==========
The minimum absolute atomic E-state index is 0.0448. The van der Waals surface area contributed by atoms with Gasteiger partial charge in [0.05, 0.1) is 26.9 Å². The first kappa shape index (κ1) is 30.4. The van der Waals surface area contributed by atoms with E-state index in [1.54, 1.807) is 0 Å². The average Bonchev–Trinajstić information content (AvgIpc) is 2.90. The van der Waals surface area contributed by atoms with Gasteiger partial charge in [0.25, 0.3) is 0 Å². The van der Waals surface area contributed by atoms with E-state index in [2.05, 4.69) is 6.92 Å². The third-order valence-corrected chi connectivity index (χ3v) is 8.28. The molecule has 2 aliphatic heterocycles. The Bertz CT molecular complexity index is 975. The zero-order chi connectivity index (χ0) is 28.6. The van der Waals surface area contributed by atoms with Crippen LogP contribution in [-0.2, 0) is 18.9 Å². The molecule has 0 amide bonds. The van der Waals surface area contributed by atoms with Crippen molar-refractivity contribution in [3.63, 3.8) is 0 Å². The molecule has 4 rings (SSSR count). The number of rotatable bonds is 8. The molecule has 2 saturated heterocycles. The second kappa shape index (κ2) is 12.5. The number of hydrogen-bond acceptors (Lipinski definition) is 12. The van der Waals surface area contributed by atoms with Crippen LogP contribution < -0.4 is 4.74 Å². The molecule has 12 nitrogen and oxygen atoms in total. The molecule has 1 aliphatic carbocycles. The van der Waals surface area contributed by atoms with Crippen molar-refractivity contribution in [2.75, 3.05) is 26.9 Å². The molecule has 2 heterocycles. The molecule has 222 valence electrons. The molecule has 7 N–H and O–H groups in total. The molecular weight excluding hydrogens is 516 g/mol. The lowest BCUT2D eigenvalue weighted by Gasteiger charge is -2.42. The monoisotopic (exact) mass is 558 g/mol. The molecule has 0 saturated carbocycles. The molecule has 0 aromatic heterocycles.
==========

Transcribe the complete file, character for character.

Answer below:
The minimum absolute atomic E-state index is 0.0448. The van der Waals surface area contributed by atoms with Gasteiger partial charge in [0.05, 0.1) is 26.9 Å². The first kappa shape index (κ1) is 30.4. The van der Waals surface area contributed by atoms with E-state index in [1.54, 1.807) is 0 Å². The average Bonchev–Trinajstić information content (AvgIpc) is 2.90. The van der Waals surface area contributed by atoms with Gasteiger partial charge in [0.25, 0.3) is 0 Å². The van der Waals surface area contributed by atoms with E-state index in [2.05, 4.69) is 6.92 Å². The third-order valence-corrected chi connectivity index (χ3v) is 8.28. The molecule has 2 aliphatic heterocycles. The Bertz CT molecular complexity index is 975. The zero-order chi connectivity index (χ0) is 28.6. The van der Waals surface area contributed by atoms with Crippen LogP contribution in [-0.2, 0) is 18.9 Å². The molecule has 0 amide bonds. The van der Waals surface area contributed by atoms with Crippen molar-refractivity contribution in [3.63, 3.8) is 0 Å². The molecule has 4 rings (SSSR count). The number of rotatable bonds is 8. The molecule has 2 saturated heterocycles. The second kappa shape index (κ2) is 12.5. The number of hydrogen-bond acceptors (Lipinski definition) is 12. The van der Waals surface area contributed by atoms with Crippen LogP contribution < -0.4 is 4.74 Å². The molecule has 12 nitrogen and oxygen atoms in total. The molecule has 1 aliphatic carbocycles. The van der Waals surface area contributed by atoms with Crippen molar-refractivity contribution in [2.75, 3.05) is 26.9 Å². The molecule has 2 heterocycles. The molecule has 222 valence electrons. The molecule has 7 N–H and O–H groups in total. The molecular weight excluding hydrogens is 516 g/mol. The lowest BCUT2D eigenvalue weighted by Gasteiger charge is -2.42. The monoisotopic (exact) mass is 558 g/mol. The molecule has 0 saturated carbocycles. The molecule has 0 aromatic heterocycles.